Allison Janney is one of those actors who is seemingly everywhere, at any given point in time. Turn on your television (for those who still own such things) and there she is as Bonnie Plunkett, one half of a recovering alcoholic mother-daughter duo in Chuck Lorre's CBS sitcom Mom, recently picked up for a fifth season. Tune to Samantha Bee's Not the White House Correspondents' Dinner and there she is reprising her role as iconic press secretary C.J. Cregg in The West Wing, an early Aughts show that many turn to now for some consolation away from our current political mess. And these days, Janney is treading the floorboards of the Ethel Barrymore Theater as the upwardly mobile matriarch Ouisa Kittredge in the current Tony-nominated revival of John Guare’s 1990 play Six Degrees of Separation.

Yes, Janney, a seven-time Emmy award-winner, has embodied her share of celluloid maternal figures, often to winningly deadpan effect. In Six Degrees, those particular instincts are on display in unexpected ways. As Ouisa, the polished Fifth Avenue wife of an art dealer husband (John Benjamin Hickey) whose life is thrown into high-relief by the appearance of Paul (Corey Hawkins), a young man claiming to be the son of Sydney Poitier and classmate of the couple’s Harvard and Groton-based offspring, Janney inhabits both the icy peaks of high society and thawed landscape of spiritual awakening with equal aplomb.

Here, the actress discusses self-help books, good and bad mothers and her upcoming role in the movie I, Tonya about the infamous Tonya Harding.

Congratulations on the play!

Thank you. It’s more exhausting than I thought it would be! There’s a huge journey to go through and it seems like three different styles of acting, going from a Noel Coward comedy to a farce to a realist drama. It’s a lot of fun and really one of the most challenging things I think I’ve ever done for all the parts of me it requires.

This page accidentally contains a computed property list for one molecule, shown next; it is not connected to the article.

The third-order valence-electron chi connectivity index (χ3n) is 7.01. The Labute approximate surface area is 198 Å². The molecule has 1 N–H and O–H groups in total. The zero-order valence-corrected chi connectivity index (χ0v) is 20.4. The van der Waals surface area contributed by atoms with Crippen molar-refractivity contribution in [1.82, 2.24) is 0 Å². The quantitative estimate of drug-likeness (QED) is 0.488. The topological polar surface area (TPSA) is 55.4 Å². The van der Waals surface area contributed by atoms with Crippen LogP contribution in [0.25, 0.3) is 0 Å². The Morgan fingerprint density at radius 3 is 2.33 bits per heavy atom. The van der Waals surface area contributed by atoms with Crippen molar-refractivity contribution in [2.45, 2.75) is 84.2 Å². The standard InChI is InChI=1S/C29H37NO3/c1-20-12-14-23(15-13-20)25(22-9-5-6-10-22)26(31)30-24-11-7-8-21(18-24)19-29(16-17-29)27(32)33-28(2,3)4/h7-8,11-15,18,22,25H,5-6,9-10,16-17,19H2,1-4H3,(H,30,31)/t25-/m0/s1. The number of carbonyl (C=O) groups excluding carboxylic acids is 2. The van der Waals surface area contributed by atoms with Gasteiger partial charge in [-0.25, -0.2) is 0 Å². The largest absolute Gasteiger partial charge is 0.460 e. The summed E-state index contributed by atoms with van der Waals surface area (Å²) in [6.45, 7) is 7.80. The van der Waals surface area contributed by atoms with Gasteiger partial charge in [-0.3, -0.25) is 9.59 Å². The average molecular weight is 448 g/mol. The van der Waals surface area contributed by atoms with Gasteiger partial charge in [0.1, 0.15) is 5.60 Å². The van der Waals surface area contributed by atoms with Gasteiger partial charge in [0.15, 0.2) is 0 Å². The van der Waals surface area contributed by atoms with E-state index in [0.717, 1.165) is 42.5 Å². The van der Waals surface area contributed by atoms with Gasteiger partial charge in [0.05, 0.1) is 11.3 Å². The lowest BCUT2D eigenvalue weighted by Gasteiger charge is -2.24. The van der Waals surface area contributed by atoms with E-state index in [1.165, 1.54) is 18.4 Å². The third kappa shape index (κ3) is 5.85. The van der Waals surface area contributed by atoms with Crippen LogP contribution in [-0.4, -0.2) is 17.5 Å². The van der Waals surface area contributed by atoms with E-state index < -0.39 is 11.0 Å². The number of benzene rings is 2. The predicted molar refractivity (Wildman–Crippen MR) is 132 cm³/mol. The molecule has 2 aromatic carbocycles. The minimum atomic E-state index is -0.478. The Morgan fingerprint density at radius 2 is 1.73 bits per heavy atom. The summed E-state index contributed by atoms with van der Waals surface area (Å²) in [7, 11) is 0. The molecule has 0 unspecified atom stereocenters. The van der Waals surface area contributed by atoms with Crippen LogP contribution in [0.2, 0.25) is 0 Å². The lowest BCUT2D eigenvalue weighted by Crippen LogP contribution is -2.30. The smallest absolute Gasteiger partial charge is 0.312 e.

When you were approaching Ouisa, did you have any particular women in mind that you drew on?

Yes. I grew up with a very WASPy upbringing, those cocktail party ladies who were on the boards of things. And rich women, not that I was…I certainly didn’t have to worry where my next meal was coming from, but there was a different level of women that I had access to through relatives, friends of my mother’s. And they always fascinated me and I had a great love for them. My grandmother would take me to the beach club and I would see these fancy ladies with all of their Cartier bracelets and their martini shakers. And that world of those women fascinates me—I love them. And I’ve relished getting to play a woman like that. But in this play, also having her realize that all of that doesn’t mean anything when you don’t have any meaning in your life, that it’s just all the sparkly things, money and having a Kelly bag and having this if you don’t have any connection or any meaning it sort of makes your life not feel like it’s mounted to anything. What does it mean? There are so many scenes in this play that are so profound. That phone call with Corey [Hawkins] at the end is the only place that Ouisa is connected. It’s such a comforting place to be on the stage even though we’re naked [emotionally], it’s just the two of us. It’s the first real conversation anyone has in that section. On Broadway, you’re acting without a safety net and you have to just go and battle your inner demons. If you mess something up, you can’t stop it. You can stop beating yourself up about it, but you have to just keep going no matter what.

Getty Images Portrait Studio Hosted By Eddie Bauer At Village At The Lift
Allison Janney

Photo by Getty Images.

It sounds like an exercise in self-forgiveness.

It is! You immediately have to forgive yourself and be in the moment and let it go, let it go and be in the moment. I’m not going to say [it’s] meditative, because it’s much more terrifying than meditation, but it does require you to listen. The listening and answering part of acting is always my bedrock and that always land me back in the moment if I concentrate on that.